When you took marriage vows on your wedding day, you undoubtedly had many dreams for your marriage. You most likely still do, no matter what's happened in your marriage since then. And God Himself has great dreams for your marriage - that you and your spouse will enjoy close, loving relationships with Him and each other, and that your life together will bring about much good in the world.

But just like the ancient Israelites of the Bible, you may find that you haven't yet reached the Promised Land of which you dream. If your marriage is stuck in the wilderness of problems, don't give up. You can still enjoy the marriage of your dreams, with God's help.

Here's how you can make dreams for your marriage come true:

Spend lots of time together. Make your marriage a top priority. Schedule as much time as you possibly can to give each other your undivided attention on a regular basis.

Learn about each other. Strive to constantly discover new things about your partner - his or her likes, dislikes, personality quirks, etc. Understand that there is always more for you to learn about your spouse, no matter how long you've been married.

Live by your vows. Reject the idea of marriage as a contract that has an escape clause. Remember that it's a sacred covenant you made with God and each other, promising to stay together no matter what. Stay committed.

Don't stop having fun. Reminisce about ways you and your partner had fun together when your marriage was happy. Start doing those same things again. Enjoy each other.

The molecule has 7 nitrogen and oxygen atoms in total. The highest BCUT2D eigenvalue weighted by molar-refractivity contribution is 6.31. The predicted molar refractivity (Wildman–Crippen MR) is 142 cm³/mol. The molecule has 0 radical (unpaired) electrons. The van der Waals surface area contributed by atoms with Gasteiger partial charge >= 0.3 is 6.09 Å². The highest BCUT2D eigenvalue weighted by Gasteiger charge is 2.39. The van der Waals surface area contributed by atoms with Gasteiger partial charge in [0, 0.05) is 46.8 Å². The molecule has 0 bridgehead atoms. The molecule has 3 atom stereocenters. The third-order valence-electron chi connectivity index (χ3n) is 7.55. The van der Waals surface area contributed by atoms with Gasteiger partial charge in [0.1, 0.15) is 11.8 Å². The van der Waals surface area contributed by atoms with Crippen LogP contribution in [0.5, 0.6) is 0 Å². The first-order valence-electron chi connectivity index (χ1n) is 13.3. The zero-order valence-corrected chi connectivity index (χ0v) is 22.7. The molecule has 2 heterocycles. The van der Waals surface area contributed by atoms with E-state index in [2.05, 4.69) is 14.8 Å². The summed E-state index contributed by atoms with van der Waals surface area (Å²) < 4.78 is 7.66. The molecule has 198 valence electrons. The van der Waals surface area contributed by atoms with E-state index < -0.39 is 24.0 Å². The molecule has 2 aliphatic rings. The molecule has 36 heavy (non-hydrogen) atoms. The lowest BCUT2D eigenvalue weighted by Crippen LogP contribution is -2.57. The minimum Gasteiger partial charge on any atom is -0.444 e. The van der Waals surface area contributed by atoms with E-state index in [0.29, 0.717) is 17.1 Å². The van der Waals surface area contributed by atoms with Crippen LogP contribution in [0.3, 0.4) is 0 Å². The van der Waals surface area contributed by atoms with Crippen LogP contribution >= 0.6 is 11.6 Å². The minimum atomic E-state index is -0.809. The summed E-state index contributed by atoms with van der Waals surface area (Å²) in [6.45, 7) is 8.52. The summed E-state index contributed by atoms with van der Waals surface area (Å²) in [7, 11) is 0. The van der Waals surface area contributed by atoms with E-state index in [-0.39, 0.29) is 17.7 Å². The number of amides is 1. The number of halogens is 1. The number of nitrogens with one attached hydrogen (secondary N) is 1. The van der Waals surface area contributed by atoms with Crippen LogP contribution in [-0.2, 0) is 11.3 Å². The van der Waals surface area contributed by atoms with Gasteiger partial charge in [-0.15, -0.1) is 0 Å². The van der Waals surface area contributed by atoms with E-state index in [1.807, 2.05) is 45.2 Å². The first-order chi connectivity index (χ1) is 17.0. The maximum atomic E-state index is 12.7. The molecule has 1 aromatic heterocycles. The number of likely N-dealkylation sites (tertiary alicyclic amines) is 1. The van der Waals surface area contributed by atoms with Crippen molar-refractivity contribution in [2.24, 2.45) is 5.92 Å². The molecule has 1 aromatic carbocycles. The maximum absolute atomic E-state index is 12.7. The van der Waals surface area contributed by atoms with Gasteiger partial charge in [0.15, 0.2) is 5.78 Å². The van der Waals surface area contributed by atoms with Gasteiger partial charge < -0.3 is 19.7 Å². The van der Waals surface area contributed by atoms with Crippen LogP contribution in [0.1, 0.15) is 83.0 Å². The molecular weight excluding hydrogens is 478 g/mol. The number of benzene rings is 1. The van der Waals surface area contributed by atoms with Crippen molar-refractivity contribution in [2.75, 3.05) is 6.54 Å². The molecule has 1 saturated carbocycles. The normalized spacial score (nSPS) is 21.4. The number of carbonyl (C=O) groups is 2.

Watch out for germs that can infect your marriage. Avoid withdrawal (leaving physically or emotionally whenever a conflict arises), escalation (increasing an argument's intensity or volume until it spirals out of control), belittling (calling each other insulting names or using demeaning language), and negative beliefs (believing a lie about your spouse, or accepting that something is far more negative than it really is).

Understand your fear dance. Think about the ways you "dance" in conflict as you deal with your fears. Describe a recent conflict or negative situation with your spouse - something that really "pushed your button." Then consider how that conflict made you feel about yourself. How did you react when you felt that way?

Identify what strategies you usually use to cope with that feeling. Know that once you understand your fear dance, you'll be able to break the unhealthy rhythm and learn new dance steps to create a healthier way of interacting with your spouse.

Take responsibility for your actions. Instead of focusing on what your partner does or doesn't do, focus on yourself. Take personal responsibility for how your own behavior affects your marriage. Realize that you can't control another person's behavior. Stop trying to change your spouse; know that only God can do that. Know that you can't force your partner to act in a way that pleases you, but you can decide to act in a way that will help your marriage.

Don't blame your spouse for pushing your fear buttons. Accept the fact that you are 100 percent responsible for yourself, your buttons, and how you react when your buttons get pushed. Rather than trying to force your spouse into your own dreams for your marriage, strive to discover what dreams God has for your marriage and submit to those dreams, trusting in His wisdom.

Learn to laugh. Expect that making changes to your relationship - even though they're good changes - will be stressful. As you and your partner deal with the uncertainty of change, use humor to relieve the stress.